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The discovery of the Baby Yingliang fossil is a significant development in the field of paleontology, shedding new light on the behavior of theropod dinosaurs, which are believed to be the ancestors of modern birds. The embryo’s tucking posture is similar to that of modern bird embryos just before they hatch, indicating that this posture may have evolved in theropods, and has been a successful strategy for prehatching behavior throughout the evolution of birds.
The exceptional preservation of the Baby Yingliang fossil is also a remarkable achievement, as fossils of this quality are rare and provide scientists with valuable insight into the anatomy and behavior of prehistoric creatures. The embryo’s estimated length of 10.6 inches and the egg’s length of 6.7 inches provide a unique glimpse into the size and proportions of oviraptorosaur eggs, which were not previously well understood.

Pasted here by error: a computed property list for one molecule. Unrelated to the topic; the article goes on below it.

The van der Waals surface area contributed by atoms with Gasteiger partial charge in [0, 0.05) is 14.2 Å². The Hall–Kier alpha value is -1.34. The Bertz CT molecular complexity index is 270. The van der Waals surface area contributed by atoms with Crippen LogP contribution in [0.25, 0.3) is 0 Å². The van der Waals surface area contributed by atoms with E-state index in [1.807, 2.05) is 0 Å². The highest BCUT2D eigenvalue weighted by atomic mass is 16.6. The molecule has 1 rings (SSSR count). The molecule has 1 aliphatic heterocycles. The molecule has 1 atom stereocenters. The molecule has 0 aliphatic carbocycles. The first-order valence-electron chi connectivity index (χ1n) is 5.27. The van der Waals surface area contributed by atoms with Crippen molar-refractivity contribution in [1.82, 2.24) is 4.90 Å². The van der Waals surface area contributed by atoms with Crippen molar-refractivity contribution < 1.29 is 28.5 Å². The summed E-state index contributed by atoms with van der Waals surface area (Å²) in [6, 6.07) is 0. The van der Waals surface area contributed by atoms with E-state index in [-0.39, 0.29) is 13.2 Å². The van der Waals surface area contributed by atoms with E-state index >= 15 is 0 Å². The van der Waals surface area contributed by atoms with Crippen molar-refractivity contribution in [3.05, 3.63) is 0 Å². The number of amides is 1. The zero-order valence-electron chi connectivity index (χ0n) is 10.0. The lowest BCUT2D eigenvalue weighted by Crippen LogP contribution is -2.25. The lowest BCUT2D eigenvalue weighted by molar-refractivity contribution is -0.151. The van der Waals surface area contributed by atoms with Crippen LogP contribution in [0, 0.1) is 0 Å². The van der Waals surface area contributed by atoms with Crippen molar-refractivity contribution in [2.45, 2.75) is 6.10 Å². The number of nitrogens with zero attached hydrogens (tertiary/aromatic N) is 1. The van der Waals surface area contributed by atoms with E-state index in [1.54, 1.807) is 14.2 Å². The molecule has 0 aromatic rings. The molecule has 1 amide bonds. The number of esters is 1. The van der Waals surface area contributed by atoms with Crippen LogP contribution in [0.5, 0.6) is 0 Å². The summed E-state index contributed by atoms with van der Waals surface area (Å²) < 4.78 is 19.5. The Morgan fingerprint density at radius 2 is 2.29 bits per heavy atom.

The research team, led by the University of Birmingham and China University of Geosciences, will continue to study the Baby Yingliang fossil and others like it to gain a better understanding of prehatching behavior in dinosaurs and to confirm their hypothesis that similar behaviors existed in both dinosaurs and modern birds.
Steve Brusatte, a co-author of the study and a paleontologist at the University of Edinburgh, describes the fossil as “one of the most beautiful fossils I have ever seen.” The discovery provides further evidence of the evolutionary link between birds and dinosaurs, as many features of modern birds, such as feathers and flight, are believed to have originated in their dinosaur ancestors.